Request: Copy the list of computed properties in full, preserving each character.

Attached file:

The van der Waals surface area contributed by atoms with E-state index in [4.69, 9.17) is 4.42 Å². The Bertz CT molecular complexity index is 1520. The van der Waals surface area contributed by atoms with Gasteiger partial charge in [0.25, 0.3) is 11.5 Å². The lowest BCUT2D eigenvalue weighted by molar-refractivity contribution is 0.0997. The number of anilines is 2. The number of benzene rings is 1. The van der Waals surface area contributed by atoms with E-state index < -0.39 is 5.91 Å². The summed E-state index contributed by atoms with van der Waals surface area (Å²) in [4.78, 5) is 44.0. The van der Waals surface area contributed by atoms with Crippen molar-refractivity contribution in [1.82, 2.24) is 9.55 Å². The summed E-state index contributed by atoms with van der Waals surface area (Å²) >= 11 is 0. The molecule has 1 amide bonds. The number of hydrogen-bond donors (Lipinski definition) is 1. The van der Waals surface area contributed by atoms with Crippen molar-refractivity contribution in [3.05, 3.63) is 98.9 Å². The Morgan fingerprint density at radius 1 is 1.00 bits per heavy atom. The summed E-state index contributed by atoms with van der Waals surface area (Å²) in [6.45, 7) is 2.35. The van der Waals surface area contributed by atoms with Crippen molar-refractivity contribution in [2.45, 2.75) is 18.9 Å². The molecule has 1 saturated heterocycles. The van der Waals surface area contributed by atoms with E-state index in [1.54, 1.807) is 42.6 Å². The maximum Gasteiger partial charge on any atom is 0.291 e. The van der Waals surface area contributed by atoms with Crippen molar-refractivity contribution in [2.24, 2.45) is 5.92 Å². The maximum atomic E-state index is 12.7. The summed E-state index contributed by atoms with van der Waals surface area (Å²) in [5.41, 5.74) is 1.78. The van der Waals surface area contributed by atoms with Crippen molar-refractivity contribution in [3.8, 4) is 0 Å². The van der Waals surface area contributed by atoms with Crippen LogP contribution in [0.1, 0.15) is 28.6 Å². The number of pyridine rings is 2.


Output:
The van der Waals surface area contributed by atoms with E-state index in [4.69, 9.17) is 4.42 Å². The Bertz CT molecular complexity index is 1520. The van der Waals surface area contributed by atoms with Gasteiger partial charge in [0.25, 0.3) is 11.5 Å². The lowest BCUT2D eigenvalue weighted by molar-refractivity contribution is 0.0997. The number of anilines is 2. The number of benzene rings is 1. The van der Waals surface area contributed by atoms with E-state index < -0.39 is 5.91 Å². The summed E-state index contributed by atoms with van der Waals surface area (Å²) in [4.78, 5) is 44.0. The van der Waals surface area contributed by atoms with Crippen molar-refractivity contribution in [1.82, 2.24) is 9.55 Å². The summed E-state index contributed by atoms with van der Waals surface area (Å²) >= 11 is 0. The molecule has 1 amide bonds. The number of hydrogen-bond donors (Lipinski definition) is 1. The van der Waals surface area contributed by atoms with Crippen molar-refractivity contribution in [3.05, 3.63) is 98.9 Å². The Morgan fingerprint density at radius 1 is 1.00 bits per heavy atom. The summed E-state index contributed by atoms with van der Waals surface area (Å²) in [6.45, 7) is 2.35. The van der Waals surface area contributed by atoms with Crippen molar-refractivity contribution in [2.45, 2.75) is 18.9 Å². The molecule has 1 saturated heterocycles. The van der Waals surface area contributed by atoms with E-state index in [1.54, 1.807) is 42.6 Å². The maximum Gasteiger partial charge on any atom is 0.291 e. The van der Waals surface area contributed by atoms with Crippen molar-refractivity contribution in [2.24, 2.45) is 5.92 Å². The maximum atomic E-state index is 12.7. The summed E-state index contributed by atoms with van der Waals surface area (Å²) in [5.41, 5.74) is 1.78. The van der Waals surface area contributed by atoms with Crippen molar-refractivity contribution in [3.8, 4) is 0 Å². The van der Waals surface area contributed by atoms with Crippen LogP contribution in [0.1, 0.15) is 28.6 Å². The number of pyridine rings is 2.